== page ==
In this week's Abundance Insider: Biology-augmented computer memory, the latest AlphaZero upgrade, and Big Data vs. the opioid epidemic.
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Cafe In Japan Hires Paralyzed People To Control Robot Servers
What it is: A new beta-stage cafe in Tokyo, Dawn ver.ß, is merging service job automation with telepresence robotics for the disabled. In partnership with Ory — a startup that develops robotics for physically disabled individuals — Dawn ver.ß has hired 10 employees suffering from neurodegenerative diseases such as ALS, as well as other spinal cord injuries. Working from bed, these employees can now operate 4-foot interactive OriHime-D robots with eye-tracking software, enabling them to engage directly with customers and earn a 1,000-yen hourly wage.
Why it's important: As converging Artificial Intelligence and robotics technologies allow for a new generation of telepresence robots, advanced eye-tracking software and immersive user interfaces will unlock near-term palliative solutions for the severely disabled. With approximately 2.7 million physically impaired patients in domestic care, as well as an aging population, Japan has now seen a host of technological solutions for its handicapped citizens. Globally, this impact could reach approximately 15 percent of the world population, allowing severely disabled members of society not only to reenter the workforce, but embody real-world avatars capable of granting social engagement and outdoor experience. | Share on Facebook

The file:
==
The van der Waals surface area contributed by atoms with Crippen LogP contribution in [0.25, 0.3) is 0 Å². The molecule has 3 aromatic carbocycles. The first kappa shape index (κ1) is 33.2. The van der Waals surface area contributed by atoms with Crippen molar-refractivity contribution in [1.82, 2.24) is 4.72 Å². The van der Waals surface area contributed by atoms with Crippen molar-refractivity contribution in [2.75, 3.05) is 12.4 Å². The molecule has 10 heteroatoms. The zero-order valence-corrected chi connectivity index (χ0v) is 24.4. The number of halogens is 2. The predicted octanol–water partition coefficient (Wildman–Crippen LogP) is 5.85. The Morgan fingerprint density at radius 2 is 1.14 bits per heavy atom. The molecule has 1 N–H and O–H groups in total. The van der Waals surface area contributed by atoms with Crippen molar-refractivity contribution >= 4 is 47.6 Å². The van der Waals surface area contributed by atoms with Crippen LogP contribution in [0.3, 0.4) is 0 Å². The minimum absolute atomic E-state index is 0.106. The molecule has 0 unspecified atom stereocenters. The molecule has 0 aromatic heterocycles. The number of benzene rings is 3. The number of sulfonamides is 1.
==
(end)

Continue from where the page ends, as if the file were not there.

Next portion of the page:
Spotted by Aydika James / Written by Claire Adair
Drone Delivery Service Coming To Remote Canadian Community
What it is: Drone Delivery Canada (DDC) just signed a deal with the Moose Cree First Nation to begin drone deliveries to the island community, which is located about 500 miles north of Toronto in the James Bay. Starting in Spring 2019, the autonomous drones — each capable of carrying up to 11 pounds in a consignment box at its base — will deliver food, medicine, and mail from the town of Moosonee about 1.5 miles away on the mainland. Flights will operate in a preapproved path in active airspace, within Canadian aviation regulations, and monitored remotely from DDC’s headquarters in Toronto and a mobile command center in Moosonee.
Why it's important: Similar to Zipline’s efforts to deliver blood supplies via autonomous drones in Rwanda, this is a great example of solving a big problem today — delivering needed supplies in places where road and other infrastructure are lacking — while refining the technology and regulatory structure needed for broader adoption. Look for similar examples as drones continue their disruptive growth. More generally, how might you apply this approach to bring other exponential technologies to market? | Share on Facebook
Spotted by Marissa Brassfield / Written by Jason Goodwin
MIT Scientists Used A Biological Virus To Make Faster Computers
What it is: MIT materials scientists recently overcame a major challenge in next-generation memory storage (specifically, phase change memory) by using a biological virus. In the past, high processing temperature requirements, relative to the temperature at which the material can exhibit PCM behavior, currently limit the widespread application of PCM technology for memory applications. By using a biological virus as a template on which to grow nanowires of the material, the researchers were able to synthesize the PCM material without excessive processing temperatures.